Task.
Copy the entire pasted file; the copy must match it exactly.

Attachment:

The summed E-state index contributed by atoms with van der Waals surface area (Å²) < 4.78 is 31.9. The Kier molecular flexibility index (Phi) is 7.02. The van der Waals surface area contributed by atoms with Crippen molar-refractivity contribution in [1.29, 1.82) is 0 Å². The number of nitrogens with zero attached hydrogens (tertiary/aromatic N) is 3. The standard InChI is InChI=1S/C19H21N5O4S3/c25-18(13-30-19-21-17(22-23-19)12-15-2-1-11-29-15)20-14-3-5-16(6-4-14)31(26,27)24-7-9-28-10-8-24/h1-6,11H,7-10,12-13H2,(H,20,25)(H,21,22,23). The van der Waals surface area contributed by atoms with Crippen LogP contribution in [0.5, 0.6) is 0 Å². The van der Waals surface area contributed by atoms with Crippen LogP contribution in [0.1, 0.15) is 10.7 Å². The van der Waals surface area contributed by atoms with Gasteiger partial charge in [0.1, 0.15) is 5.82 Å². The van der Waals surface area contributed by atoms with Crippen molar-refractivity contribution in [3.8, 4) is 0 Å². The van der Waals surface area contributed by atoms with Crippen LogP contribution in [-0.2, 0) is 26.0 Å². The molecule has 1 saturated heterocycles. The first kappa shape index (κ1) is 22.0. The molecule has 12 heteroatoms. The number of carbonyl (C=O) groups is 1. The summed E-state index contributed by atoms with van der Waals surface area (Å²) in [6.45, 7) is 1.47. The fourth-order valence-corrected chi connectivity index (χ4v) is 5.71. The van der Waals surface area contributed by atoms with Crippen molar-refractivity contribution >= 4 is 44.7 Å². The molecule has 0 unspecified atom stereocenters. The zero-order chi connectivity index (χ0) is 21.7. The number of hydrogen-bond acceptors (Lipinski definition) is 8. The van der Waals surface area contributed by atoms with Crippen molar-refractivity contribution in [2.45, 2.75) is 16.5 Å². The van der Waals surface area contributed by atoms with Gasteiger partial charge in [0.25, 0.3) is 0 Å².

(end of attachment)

The summed E-state index contributed by atoms with van der Waals surface area (Å²) < 4.78 is 31.9. The Kier molecular flexibility index (Phi) is 7.02. The van der Waals surface area contributed by atoms with Crippen molar-refractivity contribution in [1.29, 1.82) is 0 Å². The number of nitrogens with zero attached hydrogens (tertiary/aromatic N) is 3. The standard InChI is InChI=1S/C19H21N5O4S3/c25-18(13-30-19-21-17(22-23-19)12-15-2-1-11-29-15)20-14-3-5-16(6-4-14)31(26,27)24-7-9-28-10-8-24/h1-6,11H,7-10,12-13H2,(H,20,25)(H,21,22,23). The van der Waals surface area contributed by atoms with Crippen LogP contribution in [0.5, 0.6) is 0 Å². The van der Waals surface area contributed by atoms with Crippen LogP contribution in [0.1, 0.15) is 10.7 Å². The van der Waals surface area contributed by atoms with Gasteiger partial charge in [0.1, 0.15) is 5.82 Å². The van der Waals surface area contributed by atoms with Crippen molar-refractivity contribution in [3.8, 4) is 0 Å². The van der Waals surface area contributed by atoms with Crippen LogP contribution in [-0.2, 0) is 26.0 Å². The molecule has 1 saturated heterocycles. The first kappa shape index (κ1) is 22.0. The molecule has 12 heteroatoms. The number of carbonyl (C=O) groups is 1. The summed E-state index contributed by atoms with van der Waals surface area (Å²) in [6.45, 7) is 1.47. The fourth-order valence-corrected chi connectivity index (χ4v) is 5.71. The van der Waals surface area contributed by atoms with Crippen molar-refractivity contribution >= 4 is 44.7 Å². The molecule has 0 unspecified atom stereocenters. The zero-order chi connectivity index (χ0) is 21.7. The number of hydrogen-bond acceptors (Lipinski definition) is 8. The van der Waals surface area contributed by atoms with Crippen molar-refractivity contribution in [2.45, 2.75) is 16.5 Å². The van der Waals surface area contributed by atoms with Gasteiger partial charge in [0.25, 0.3) is 0 Å².